Women to Watch: Joan Gillman
NEW YORK (AdAge.com) -- Cable networks are getting increased notice from advertisers that want to aim their promotional entreaties at niche audiences. But Joan Gillman is lobbying for more attention to be paid to the cable-systems providers that distribute those networks to the nation at large.
One of her big challenges at present, she said, is to "create the right and effective go-to-market sales plan" for a 600-person sales force to think of new ways to pitch Time Warner Cable's subscribers to local and national marketers that may not be up to speed on how the new advertising offerings can help them. But she doesn't plan to just announce such things are available and hope customers come calling. Under her aegis, Time Warner Cable has invested in substantial research that will help the company learn how, say, a local chiropractor, as opposed to a local fast-food outlet, might want to make use of such technology.
Ms. Gillman's responsibilities put her at the forefront of a potential blockbuster advertising technology, one that can reach millions of people, but also beam very specialized promotions to them. When U.S. homes first got wired for cable a few decades ago, the program offerings were slimmer, and the technology in its relative infancy. These days, consumers have access to literally hundreds of channels and the set-top box is viewed by many marketers and ad buyers as the linchpin to a new system that will allow them to beam more specific advertising into individual living rooms and also glean more data about how couch potatoes behave when they're staring at the tube.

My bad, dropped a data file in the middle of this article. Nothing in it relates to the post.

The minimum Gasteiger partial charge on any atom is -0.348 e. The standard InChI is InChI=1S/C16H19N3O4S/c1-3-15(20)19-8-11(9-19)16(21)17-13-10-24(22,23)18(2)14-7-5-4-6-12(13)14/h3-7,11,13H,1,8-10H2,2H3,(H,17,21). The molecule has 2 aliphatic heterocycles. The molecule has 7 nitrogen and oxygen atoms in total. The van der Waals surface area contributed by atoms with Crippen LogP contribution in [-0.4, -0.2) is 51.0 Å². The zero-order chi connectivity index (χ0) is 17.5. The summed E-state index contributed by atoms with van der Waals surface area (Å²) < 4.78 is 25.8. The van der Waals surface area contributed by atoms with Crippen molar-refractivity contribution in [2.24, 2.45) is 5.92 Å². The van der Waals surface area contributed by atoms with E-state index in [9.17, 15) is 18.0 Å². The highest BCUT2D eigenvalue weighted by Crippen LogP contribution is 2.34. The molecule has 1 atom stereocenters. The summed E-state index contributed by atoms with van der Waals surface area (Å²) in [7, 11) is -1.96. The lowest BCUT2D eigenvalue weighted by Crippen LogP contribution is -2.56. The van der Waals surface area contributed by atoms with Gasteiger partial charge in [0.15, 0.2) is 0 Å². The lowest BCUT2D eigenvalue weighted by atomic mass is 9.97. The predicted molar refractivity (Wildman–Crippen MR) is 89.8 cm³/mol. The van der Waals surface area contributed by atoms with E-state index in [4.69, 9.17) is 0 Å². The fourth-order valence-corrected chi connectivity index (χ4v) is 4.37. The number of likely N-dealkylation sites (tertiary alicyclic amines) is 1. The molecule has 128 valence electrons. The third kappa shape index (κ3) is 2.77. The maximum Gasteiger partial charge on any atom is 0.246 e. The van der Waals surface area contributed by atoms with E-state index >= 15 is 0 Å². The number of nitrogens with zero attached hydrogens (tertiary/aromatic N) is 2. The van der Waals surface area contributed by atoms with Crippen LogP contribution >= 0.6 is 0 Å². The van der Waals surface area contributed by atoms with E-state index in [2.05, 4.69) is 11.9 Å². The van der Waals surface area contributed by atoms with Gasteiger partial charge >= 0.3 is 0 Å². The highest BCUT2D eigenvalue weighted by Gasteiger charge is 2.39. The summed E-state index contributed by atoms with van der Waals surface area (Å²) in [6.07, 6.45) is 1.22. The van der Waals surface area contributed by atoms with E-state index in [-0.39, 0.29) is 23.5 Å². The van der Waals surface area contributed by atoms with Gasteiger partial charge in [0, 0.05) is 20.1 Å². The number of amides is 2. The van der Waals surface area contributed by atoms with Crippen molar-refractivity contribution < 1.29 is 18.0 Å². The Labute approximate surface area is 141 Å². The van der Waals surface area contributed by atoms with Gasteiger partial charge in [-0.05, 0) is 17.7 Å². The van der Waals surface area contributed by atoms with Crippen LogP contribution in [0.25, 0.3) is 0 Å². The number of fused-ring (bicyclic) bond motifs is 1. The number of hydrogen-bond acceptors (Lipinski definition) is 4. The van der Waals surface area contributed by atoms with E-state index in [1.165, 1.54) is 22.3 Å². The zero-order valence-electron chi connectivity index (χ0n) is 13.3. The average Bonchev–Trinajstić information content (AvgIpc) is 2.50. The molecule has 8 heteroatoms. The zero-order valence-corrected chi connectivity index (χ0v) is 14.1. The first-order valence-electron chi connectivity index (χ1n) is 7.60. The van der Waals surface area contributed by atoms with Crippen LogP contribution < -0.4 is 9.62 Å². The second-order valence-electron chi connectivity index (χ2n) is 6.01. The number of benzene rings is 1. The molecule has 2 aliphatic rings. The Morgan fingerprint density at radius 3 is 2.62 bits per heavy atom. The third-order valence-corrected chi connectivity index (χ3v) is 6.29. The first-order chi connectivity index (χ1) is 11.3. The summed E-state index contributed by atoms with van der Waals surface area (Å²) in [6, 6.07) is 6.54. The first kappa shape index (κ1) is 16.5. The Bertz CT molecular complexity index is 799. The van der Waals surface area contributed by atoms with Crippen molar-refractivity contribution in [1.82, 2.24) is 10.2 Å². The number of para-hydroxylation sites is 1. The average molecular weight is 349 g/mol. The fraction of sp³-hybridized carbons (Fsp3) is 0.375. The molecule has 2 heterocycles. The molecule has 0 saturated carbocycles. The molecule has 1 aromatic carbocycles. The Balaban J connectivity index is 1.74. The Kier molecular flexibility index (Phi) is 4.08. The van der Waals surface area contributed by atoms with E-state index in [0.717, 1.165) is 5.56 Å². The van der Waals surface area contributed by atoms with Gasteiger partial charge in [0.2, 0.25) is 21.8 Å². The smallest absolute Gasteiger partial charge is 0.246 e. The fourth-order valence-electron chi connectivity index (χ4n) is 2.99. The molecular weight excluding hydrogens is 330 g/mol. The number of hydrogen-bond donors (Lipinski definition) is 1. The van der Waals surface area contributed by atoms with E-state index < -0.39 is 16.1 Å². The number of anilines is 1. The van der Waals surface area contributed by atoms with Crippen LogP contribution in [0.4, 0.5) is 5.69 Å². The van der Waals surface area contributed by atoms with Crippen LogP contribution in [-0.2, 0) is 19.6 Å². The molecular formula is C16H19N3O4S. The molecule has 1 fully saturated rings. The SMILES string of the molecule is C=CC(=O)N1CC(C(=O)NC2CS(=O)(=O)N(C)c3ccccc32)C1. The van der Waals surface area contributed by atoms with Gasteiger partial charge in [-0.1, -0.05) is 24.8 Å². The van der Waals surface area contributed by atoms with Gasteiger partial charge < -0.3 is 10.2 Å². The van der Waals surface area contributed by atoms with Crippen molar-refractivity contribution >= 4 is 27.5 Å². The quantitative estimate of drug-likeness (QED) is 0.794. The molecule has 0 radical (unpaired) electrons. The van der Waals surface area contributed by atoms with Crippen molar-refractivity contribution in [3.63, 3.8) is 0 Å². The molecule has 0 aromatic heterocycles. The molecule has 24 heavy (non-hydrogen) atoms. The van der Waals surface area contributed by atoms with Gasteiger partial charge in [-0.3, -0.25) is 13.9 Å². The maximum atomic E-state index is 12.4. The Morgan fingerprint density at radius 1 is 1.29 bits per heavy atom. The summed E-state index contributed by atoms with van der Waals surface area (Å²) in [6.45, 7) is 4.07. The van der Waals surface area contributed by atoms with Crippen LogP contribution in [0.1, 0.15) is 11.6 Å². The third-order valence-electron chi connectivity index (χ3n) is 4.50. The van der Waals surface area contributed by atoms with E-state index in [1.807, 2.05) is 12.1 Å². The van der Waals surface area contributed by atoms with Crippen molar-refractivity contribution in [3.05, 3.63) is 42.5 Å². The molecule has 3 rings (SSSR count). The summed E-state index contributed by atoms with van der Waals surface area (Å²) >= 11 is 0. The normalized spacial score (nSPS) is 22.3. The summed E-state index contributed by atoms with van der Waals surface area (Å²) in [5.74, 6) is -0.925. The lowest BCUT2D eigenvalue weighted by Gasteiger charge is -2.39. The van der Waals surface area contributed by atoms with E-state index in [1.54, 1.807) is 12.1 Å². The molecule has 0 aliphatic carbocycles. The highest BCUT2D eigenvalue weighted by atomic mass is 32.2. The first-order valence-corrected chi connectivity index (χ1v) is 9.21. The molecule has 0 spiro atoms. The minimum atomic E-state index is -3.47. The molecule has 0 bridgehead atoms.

Ms. Gillman has enjoyed a varied career. Before landing at Time Warner Cable as a full-time consultant in 2004, she did a stint on Capitol Hill, working for U.S. Sen. Chris Dodd, and worked for a series of technology concerns that had her peering into the early formulation of internet-service providers, social networks and interactive TV.
She has other goals, too. Inside a cable-system set-top box is reams of data on viewer behavior. Such information will become increasingly valuable as advertisers try to tailor pitches to narrower audiences.
Cable systems will likely "tap the data they have in a confidential, anonymized way to help create products for the consumer and to help create solutions for the marketer," she said, although there are likely "some important strategic milestones" the industry needs to hit over the next two years "to make data a meaningful part of the cable portfolio."
And then Ms. Gillman will have to go sell it as well.